August 29, 2017 — Radioembolization is a radiation therapy method used for liver tumors that are uncurable with surgery or chemotherapy. Thorough development of an individual plan is important for successful treatment. Within the SIRTOP project, the Fraunhofer Institute for Medical Image Computing MEVIS in Bremen, Germany, is developing sophisticated computer algorithms to make therapy planning faster and more precise. The research team will present their initial results at several upcoming conferences.
During radioembolization, also known as selective internal radiotherapy (SIRT), tiny glass or resin microspheres are injected into liver arteries using catheters. The microspheres contain radioactive yttrium-90 that irradiates the tissue very intensively in the vicinity of few millimeters. Generally, cancerous lesions receive higher arterial blood supply than healthy liver tissue. As a result, radioactive microspheres accumulate mainly in the tumors. Yttrium-90 has a half-life of 64 hours, so the beads maintain their radioactive effect over several days. They also obstruct the capillary vessels that feed the tumor, significantly reducing its blood and nutrient supply. The combined effects of irradiation and undersupply prevent cancer growth, induce cancer cell death and induce tumor shrinkage.
Thorough treatment planning is an important prerequisite for radioembolization. To damage the tumors maximally, they should receive the highest possible radiation dose in the form of microspheres. At the same time, healthy liver tissue should remain unharmed. In the SIRTOP project (Optimization of Selective Internal Radiation Therapy in the Liver), Fraunhofer MEVIS is developing new software tools, including self-learning algorithms, to support physicians with the therapy planning.
Data from computed tomography (CT) and magnetic resonance imaging (MRI) serve as the basis for planning. These radiological images allow assessing the volume of the patient’s liver and the count, size and locations of tumors in the organ. This basic information helps physicians determine how many radioactive microspheres to inject. Until recently, medical specialists estimated this so-called tumor burden based on the tumor-to-liver volume ratio. Assessing multiple lesions is time-consuming, often lasting more than 15 minutes. “We developed a method that can automatically complete the task with the help of deep learning algorithms,” said project manager Andrea Schenk. “Instead of 15 to 30 minutes, our method only needs an average of less than three minutes to achieve comparable accuracy.”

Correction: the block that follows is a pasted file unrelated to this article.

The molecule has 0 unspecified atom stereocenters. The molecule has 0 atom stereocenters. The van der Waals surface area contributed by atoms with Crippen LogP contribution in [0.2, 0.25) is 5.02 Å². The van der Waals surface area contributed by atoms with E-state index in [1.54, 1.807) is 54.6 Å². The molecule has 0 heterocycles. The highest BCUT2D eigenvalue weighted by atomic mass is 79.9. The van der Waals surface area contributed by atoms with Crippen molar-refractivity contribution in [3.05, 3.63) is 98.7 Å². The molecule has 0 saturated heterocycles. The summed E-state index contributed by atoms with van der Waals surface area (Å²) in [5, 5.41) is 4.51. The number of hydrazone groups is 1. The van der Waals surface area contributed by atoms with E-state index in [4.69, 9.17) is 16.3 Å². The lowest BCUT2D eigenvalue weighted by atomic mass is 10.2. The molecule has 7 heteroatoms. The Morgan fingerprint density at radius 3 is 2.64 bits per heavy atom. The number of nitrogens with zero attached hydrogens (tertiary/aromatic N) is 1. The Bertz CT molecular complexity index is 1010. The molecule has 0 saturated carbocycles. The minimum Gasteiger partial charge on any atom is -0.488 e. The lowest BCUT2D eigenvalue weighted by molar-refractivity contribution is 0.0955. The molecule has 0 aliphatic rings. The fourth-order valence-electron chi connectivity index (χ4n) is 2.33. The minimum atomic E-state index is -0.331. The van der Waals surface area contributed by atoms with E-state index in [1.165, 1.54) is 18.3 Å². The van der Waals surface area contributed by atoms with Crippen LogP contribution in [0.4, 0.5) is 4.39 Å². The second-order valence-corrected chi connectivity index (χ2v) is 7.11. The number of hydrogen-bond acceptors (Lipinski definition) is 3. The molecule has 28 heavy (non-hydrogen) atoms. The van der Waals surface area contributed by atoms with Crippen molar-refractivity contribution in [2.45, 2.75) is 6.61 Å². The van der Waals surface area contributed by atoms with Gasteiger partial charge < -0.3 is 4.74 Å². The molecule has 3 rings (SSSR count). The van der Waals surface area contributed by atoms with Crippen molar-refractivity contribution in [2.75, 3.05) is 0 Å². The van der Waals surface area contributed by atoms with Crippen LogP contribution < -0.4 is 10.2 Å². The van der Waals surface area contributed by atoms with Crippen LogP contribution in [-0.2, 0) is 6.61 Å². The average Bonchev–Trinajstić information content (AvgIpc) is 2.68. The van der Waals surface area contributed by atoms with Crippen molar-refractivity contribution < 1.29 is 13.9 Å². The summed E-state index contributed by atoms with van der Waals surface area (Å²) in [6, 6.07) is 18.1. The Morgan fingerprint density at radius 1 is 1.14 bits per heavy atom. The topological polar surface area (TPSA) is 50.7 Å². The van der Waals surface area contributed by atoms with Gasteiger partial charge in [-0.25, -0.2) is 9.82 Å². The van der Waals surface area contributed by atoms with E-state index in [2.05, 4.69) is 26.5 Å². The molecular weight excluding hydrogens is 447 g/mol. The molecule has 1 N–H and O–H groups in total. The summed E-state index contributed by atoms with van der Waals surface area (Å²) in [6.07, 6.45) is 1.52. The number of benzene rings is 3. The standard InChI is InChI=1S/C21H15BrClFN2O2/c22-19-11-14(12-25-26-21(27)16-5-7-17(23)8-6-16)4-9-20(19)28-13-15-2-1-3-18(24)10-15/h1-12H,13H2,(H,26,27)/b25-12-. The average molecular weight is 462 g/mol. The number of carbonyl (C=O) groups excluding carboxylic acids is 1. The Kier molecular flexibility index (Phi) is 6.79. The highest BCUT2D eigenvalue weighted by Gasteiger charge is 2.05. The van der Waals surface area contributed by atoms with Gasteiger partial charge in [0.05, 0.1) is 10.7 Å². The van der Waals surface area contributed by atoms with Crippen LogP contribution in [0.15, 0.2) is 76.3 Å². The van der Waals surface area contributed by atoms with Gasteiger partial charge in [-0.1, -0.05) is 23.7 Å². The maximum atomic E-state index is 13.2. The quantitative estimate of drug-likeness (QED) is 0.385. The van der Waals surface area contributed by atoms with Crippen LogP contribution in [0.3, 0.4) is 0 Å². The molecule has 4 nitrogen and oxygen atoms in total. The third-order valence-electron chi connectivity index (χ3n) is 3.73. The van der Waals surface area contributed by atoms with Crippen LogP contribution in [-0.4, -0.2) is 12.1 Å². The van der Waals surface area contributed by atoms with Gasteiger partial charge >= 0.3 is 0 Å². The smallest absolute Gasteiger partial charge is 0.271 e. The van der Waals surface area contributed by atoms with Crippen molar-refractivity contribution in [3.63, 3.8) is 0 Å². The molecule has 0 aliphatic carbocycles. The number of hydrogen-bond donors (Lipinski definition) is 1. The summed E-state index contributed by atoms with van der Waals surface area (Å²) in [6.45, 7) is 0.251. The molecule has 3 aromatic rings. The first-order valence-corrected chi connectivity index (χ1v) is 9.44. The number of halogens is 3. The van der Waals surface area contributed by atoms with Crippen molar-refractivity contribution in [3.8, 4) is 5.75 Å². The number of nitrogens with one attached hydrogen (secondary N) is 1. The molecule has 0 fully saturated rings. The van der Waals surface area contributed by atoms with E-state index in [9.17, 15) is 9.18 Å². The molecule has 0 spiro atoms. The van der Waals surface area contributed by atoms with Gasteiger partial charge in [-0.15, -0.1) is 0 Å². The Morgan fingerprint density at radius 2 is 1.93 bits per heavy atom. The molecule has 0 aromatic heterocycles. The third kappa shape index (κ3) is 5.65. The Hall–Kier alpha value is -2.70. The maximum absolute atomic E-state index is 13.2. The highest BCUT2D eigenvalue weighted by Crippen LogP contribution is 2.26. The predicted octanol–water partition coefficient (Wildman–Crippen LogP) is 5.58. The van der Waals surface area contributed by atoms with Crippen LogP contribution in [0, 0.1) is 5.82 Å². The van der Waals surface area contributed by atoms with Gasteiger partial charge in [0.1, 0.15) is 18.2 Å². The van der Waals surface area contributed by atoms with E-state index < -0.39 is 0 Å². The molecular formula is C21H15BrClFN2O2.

In April, the MEVIS algorithm took second place among the 14 contestants at the International Symposium on Biomedical Imaging (ISBI 2017) in Melbourne, Australia. The team placed third of 24 participants in the competition of the Medical Image Computing and Computer Assisted Interventions Conference (MICCAI 2017) that will be held in Quebec in September. The goal of both competitions was to identify the tumor dimensions inside the liver as precisely as possible based on predetermined CT datasets.
In addition to developing algorithms for determining tumor burden, SIRTOP tackles another aspect of therapy planning – calculating the optimal radiation dosage for individual patients. In practice, doctors often use a relatively simple method that correlates the values for tumor burden with the patient’s height and weight. MEVIS researchers are developing a more precise approach. Their computer model analyzes the arterial system of the liver and determines which blood vessels supply the tumors. “If we place the injection catheter in those exact arteries or their junctions, we can give the tumor a higher dosage of radiation,” explained Schenk. “This way, we may destroy it more precisely without further impairing the healthy tissue.” The new model does not just help in making global statements about the dose distribution in the entire liver: it also aids observing the dose in different areas of the liver.
MEVIS researchers will present their interim results at the Annual Conference for Biomedical Technology and Three-country Conference for Medical Physics (BMT 2017) in Dresden, Germany, on Sept. 12 and at the annual conference of the Cardiovascular and Interventional Radiological Society of Europe (CIRSE 2017) in Copenhagen, Denmark, Sept. 16-20. Following these conferences, further evaluations of the method are planned using imaging data currently provided by clinicians in Dresden and Yokohama, Japan.
“By the end of the project in autumn 2018, a tool that significantly improves the therapy planning will be available,” said Schenk. Thereafter, the method’s effect on therapy success will be evaluated in clinical studies.
For more information: www.mevis.fraunhofer.de